Since 2009, German law requires everyone to have health insurance.
Regardless of a person’s health status, this health insurance law also requires private health insurance companies to accept all applicants into their “Basistarif” which became available as of January 1, 2009. Even in the case of a serious pre-existing medical condition, an individual can purchase this basic plan tariff as a last resort when denied private health insurance coverage.
This statutory basic tariff offers similar benefits to the government system and the cost is capped at the maximum rate of the Krankenkasse. Unfortunately the private health insurance premium is about 710 Euros per month per adult and about 300 Euros per dependent child. Welfare support is available in hardship financial cases.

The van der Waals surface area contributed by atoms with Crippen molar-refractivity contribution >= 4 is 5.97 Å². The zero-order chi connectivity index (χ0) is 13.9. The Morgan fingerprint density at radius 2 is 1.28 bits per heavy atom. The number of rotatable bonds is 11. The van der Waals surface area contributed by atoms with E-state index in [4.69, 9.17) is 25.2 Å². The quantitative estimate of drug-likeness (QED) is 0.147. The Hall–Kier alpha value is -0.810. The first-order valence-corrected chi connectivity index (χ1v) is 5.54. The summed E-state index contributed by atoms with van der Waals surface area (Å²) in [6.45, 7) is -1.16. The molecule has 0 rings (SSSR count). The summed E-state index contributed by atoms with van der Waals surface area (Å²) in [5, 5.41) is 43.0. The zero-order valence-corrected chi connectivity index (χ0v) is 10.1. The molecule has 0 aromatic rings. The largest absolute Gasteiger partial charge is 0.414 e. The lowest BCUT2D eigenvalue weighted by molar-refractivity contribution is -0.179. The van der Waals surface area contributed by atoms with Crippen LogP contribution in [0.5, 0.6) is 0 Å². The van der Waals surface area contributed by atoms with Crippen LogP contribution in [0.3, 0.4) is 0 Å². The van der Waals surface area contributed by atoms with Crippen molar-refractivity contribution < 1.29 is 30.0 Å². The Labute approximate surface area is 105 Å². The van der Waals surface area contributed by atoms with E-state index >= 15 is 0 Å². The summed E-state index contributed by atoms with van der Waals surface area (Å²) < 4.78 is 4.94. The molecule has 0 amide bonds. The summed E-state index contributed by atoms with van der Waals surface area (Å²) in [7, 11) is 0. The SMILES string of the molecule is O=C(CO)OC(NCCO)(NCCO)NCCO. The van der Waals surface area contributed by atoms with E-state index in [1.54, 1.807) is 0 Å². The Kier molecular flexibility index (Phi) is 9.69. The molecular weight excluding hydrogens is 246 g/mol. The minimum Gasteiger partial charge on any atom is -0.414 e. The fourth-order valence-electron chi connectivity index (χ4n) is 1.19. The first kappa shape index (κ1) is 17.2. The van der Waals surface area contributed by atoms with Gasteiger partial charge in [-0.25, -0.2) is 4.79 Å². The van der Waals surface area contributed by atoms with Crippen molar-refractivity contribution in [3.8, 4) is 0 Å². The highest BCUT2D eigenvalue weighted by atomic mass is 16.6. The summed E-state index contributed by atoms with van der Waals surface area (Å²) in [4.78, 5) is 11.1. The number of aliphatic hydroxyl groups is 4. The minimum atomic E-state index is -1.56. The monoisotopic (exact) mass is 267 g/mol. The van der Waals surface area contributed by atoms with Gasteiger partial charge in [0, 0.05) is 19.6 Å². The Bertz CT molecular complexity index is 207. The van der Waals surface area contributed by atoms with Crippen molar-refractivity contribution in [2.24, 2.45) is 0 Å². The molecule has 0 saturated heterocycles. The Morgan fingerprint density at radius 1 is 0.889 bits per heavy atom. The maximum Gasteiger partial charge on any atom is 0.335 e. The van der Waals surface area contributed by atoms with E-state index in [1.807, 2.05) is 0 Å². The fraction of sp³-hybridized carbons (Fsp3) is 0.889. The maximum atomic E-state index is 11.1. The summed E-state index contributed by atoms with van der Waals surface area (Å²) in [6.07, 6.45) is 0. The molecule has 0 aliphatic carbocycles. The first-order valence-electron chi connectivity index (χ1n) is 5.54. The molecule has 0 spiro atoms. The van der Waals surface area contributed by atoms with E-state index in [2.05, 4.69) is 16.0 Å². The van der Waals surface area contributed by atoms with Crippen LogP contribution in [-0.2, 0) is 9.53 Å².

Someone with no pre-existing condition and in good health should purchase suitable health insurance coverage from a German private health insurance company willing to accept non-Germans. For the best help, consult a qualified insurance broker specializing in health insurance for expatriates.
If you are self-employed and were already covered by an international insurer before the cut-off date of April 1, 2007, you should check that your coverage applies in Germany. German law requires you to prove that your insurance is still in force and to provide certification in the German language to the visa authorities.
If you decide to keep the non-German insurance, please note that you are still required to pay into the government long-term nursing care plan (Pflegepflichtversicherung). You might also consider supplemental disability and “sick-pay” insurance. Although, this may prove difficult as German insurers are reluctant to insure self-employed foreigners.
For more information please visit: https://welcome-center-germany.com